There’s some pretty funny parts to this movie. I laughed out loud a lot.
There’s also some misses.
But it’s worth it just for Robert Downey’s hilariously complex send up of actors who confuse craft with alchemy and think they can make gold out of lead.
There’s some bits where the writing tried too hard for me and thereby left me more disappointed than amused. And there were times when the movie dragged or seemed lost.
But when it worked, it worked really well.
As for the whole “retard” controversy, it’s understandable. I can see how some people might be offended, even though it’s clearly a comic device to make fun of actors, not people with disabilities.
And, if you want to get serious about taking offense, than African-Americans, Hollywood studio heads, Asians, children, “fat” people, rappers, addicts, recovering addicts, action stars, Francis Ford Coppolla, Martin Sheen and everyone else who worked on APOCALYPSE NOW, as well as PLATOON, FULL METAL JACKET, etc. etc. should all be up in arms about being ridiculed too.
But if you just see it as a send up of the movie business, it’s one of the best ever (right up there with two other movies about acting and making movies or TV shows: THE STUNTMAN—which is a more serious take on moviemaking, and one of the greatest movies ever made in my estimation—and SOAPDISH, a goof on soap operas, that is one of the funniest, as is TROPIC THUNDER, in its more juvenile way).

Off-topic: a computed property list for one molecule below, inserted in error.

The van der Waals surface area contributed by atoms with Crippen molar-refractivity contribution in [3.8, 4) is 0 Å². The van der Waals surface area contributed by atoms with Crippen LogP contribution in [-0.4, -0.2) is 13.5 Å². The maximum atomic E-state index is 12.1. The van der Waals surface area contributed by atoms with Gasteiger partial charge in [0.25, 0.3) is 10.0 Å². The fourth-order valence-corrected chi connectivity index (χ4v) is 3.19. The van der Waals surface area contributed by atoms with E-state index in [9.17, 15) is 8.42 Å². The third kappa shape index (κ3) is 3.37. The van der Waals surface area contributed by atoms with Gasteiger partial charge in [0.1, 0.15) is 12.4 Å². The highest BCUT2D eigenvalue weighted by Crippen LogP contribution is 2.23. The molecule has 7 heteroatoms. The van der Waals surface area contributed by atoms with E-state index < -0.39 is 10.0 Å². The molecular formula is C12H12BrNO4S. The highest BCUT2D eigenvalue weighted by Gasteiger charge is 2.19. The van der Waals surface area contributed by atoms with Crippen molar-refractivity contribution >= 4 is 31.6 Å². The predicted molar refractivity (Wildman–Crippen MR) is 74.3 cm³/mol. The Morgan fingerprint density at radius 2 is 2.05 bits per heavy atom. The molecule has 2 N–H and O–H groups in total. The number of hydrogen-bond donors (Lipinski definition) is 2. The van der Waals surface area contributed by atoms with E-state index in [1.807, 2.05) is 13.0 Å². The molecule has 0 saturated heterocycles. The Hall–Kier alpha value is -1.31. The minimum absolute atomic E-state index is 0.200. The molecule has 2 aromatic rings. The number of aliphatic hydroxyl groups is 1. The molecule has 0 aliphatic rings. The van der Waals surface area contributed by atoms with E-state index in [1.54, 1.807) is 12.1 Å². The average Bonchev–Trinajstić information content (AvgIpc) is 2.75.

[Since writing the above, people have asked me what I thought of Tom Cruise's work in TROPIC THUNDER. Well, it's interesting, but no more of a stretch for him than the role he played in MAGNOLIA—which to my mind was brilliant—though this one is more comic and physically transformative. But it isn't the career-reviving performance that say Travolta's was in PULP FICTION or I hope Karen Allen's turns out to be in the recent RAIDERS sequel. If anyone redeemed themselves in my mind in this flick it was Jack Black, whose mannerisms have been making me like watching him less and less lately, but in TROPIC THUNDER he turns these on their head and makes them the basis of his character's foibles and in that way almost becomes endearing, at least to me, which surprised me. The real find of this flick is the kid who plays the "unknown" newcomer among the five supposed "stars" of the movie that's at the heart of the story, Jay Baruchel. There's another newcomer, Brandon T. Jackson, playing the rapper star turned movie star, but his role is more conventional and though he does it well it's not a stand out or breakthrough star-making performance, as I believe Baruchel's is. Ben Stiller as the action star on the wane does his usual brilliantly comic job, though the "retard" stuff seemed pushed in ways that were more offensive to comedy than to the mentally challenged, I thought. But as for Cruise, despite the bald pate and large body parts, I didn't see anything in his performance I haven't seen before, as a fellow actor, though maybe not as an audience member.]